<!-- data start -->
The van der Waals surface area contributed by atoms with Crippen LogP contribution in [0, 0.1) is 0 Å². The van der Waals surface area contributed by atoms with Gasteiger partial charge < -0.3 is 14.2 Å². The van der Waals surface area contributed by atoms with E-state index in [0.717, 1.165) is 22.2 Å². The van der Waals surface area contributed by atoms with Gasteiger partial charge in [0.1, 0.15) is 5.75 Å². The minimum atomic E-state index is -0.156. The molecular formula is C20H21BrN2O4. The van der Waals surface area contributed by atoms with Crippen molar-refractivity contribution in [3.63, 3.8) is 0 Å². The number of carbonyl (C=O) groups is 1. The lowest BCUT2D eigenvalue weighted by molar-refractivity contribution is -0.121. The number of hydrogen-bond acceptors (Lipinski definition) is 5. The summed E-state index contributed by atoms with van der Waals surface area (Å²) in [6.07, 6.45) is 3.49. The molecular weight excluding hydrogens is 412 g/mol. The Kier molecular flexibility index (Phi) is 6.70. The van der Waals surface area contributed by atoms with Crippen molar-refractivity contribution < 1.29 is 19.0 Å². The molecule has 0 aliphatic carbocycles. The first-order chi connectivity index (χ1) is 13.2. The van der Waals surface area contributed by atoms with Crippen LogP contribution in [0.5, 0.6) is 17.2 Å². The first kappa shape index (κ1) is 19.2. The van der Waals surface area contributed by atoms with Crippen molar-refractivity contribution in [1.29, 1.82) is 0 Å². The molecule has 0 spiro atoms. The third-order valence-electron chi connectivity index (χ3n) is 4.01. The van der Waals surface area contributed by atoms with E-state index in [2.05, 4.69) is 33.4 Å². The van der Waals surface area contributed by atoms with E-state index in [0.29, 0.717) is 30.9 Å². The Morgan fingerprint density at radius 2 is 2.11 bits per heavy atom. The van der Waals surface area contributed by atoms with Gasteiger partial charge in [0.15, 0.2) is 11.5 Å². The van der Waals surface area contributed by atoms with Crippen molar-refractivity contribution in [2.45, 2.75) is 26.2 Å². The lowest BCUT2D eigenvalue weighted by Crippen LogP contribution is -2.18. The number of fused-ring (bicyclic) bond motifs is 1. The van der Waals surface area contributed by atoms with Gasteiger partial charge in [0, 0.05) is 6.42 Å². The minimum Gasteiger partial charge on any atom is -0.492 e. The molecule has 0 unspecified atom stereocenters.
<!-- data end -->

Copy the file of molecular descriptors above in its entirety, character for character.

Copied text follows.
The van der Waals surface area contributed by atoms with Crippen LogP contribution in [0, 0.1) is 0 Å². The van der Waals surface area contributed by atoms with Gasteiger partial charge < -0.3 is 14.2 Å². The van der Waals surface area contributed by atoms with E-state index in [0.717, 1.165) is 22.2 Å². The van der Waals surface area contributed by atoms with Gasteiger partial charge in [0.1, 0.15) is 5.75 Å². The minimum atomic E-state index is -0.156. The molecular formula is C20H21BrN2O4. The van der Waals surface area contributed by atoms with Crippen molar-refractivity contribution in [3.63, 3.8) is 0 Å². The number of carbonyl (C=O) groups is 1. The lowest BCUT2D eigenvalue weighted by molar-refractivity contribution is -0.121. The number of hydrogen-bond acceptors (Lipinski definition) is 5. The summed E-state index contributed by atoms with van der Waals surface area (Å²) in [6.07, 6.45) is 3.49. The molecular weight excluding hydrogens is 412 g/mol. The Kier molecular flexibility index (Phi) is 6.70. The van der Waals surface area contributed by atoms with Crippen molar-refractivity contribution < 1.29 is 19.0 Å². The molecule has 0 aliphatic carbocycles. The first-order chi connectivity index (χ1) is 13.2. The van der Waals surface area contributed by atoms with Crippen LogP contribution in [0.5, 0.6) is 17.2 Å². The first kappa shape index (κ1) is 19.2. The van der Waals surface area contributed by atoms with Crippen molar-refractivity contribution in [1.29, 1.82) is 0 Å². The molecule has 0 spiro atoms. The third-order valence-electron chi connectivity index (χ3n) is 4.01. The van der Waals surface area contributed by atoms with E-state index in [2.05, 4.69) is 33.4 Å². The van der Waals surface area contributed by atoms with E-state index in [0.29, 0.717) is 30.9 Å². The Morgan fingerprint density at radius 2 is 2.11 bits per heavy atom. The van der Waals surface area contributed by atoms with Gasteiger partial charge in [0.15, 0.2) is 11.5 Å². The van der Waals surface area contributed by atoms with Crippen molar-refractivity contribution in [2.45, 2.75) is 26.2 Å². The lowest BCUT2D eigenvalue weighted by Crippen LogP contribution is -2.18. The number of fused-ring (bicyclic) bond motifs is 1. The van der Waals surface area contributed by atoms with Gasteiger partial charge in [0, 0.05) is 6.42 Å². The minimum Gasteiger partial charge on any atom is -0.492 e. The molecule has 0 unspecified atom stereocenters.